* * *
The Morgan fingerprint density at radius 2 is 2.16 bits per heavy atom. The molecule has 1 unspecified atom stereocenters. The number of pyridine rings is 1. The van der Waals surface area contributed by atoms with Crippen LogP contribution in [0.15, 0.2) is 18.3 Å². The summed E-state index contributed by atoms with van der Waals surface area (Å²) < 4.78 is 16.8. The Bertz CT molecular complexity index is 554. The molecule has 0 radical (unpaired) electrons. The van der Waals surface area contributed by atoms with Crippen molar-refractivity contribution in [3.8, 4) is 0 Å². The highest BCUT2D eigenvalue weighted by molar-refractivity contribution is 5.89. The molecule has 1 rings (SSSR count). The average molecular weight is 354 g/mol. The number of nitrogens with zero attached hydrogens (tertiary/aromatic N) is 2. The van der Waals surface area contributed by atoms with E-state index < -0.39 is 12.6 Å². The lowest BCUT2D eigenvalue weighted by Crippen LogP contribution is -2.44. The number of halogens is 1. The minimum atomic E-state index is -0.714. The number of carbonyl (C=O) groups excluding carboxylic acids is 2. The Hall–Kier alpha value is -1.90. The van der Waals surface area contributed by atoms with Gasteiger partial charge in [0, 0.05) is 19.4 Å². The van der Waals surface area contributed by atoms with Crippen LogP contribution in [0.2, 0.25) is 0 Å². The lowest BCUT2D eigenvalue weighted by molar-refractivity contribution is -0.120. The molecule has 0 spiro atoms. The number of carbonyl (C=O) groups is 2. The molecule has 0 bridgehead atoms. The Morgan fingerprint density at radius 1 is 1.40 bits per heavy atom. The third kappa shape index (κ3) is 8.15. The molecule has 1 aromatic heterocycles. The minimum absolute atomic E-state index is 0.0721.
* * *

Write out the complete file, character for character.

The Morgan fingerprint density at radius 2 is 2.16 bits per heavy atom. The molecule has 1 unspecified atom stereocenters. The number of pyridine rings is 1. The van der Waals surface area contributed by atoms with Crippen LogP contribution in [0.15, 0.2) is 18.3 Å². The summed E-state index contributed by atoms with van der Waals surface area (Å²) < 4.78 is 16.8. The Bertz CT molecular complexity index is 554. The molecule has 0 radical (unpaired) electrons. The van der Waals surface area contributed by atoms with Crippen molar-refractivity contribution in [3.8, 4) is 0 Å². The highest BCUT2D eigenvalue weighted by molar-refractivity contribution is 5.89. The molecule has 1 rings (SSSR count). The average molecular weight is 354 g/mol. The number of nitrogens with zero attached hydrogens (tertiary/aromatic N) is 2. The van der Waals surface area contributed by atoms with E-state index < -0.39 is 12.6 Å². The lowest BCUT2D eigenvalue weighted by Crippen LogP contribution is -2.44. The number of halogens is 1. The minimum atomic E-state index is -0.714. The number of carbonyl (C=O) groups excluding carboxylic acids is 2. The Hall–Kier alpha value is -1.90. The van der Waals surface area contributed by atoms with Gasteiger partial charge in [0, 0.05) is 19.4 Å². The van der Waals surface area contributed by atoms with Crippen LogP contribution in [0.2, 0.25) is 0 Å². The lowest BCUT2D eigenvalue weighted by molar-refractivity contribution is -0.120. The molecule has 0 spiro atoms. The number of carbonyl (C=O) groups is 2. The molecule has 0 bridgehead atoms. The Morgan fingerprint density at radius 1 is 1.40 bits per heavy atom. The third kappa shape index (κ3) is 8.15. The molecule has 1 aromatic heterocycles. The minimum absolute atomic E-state index is 0.0721.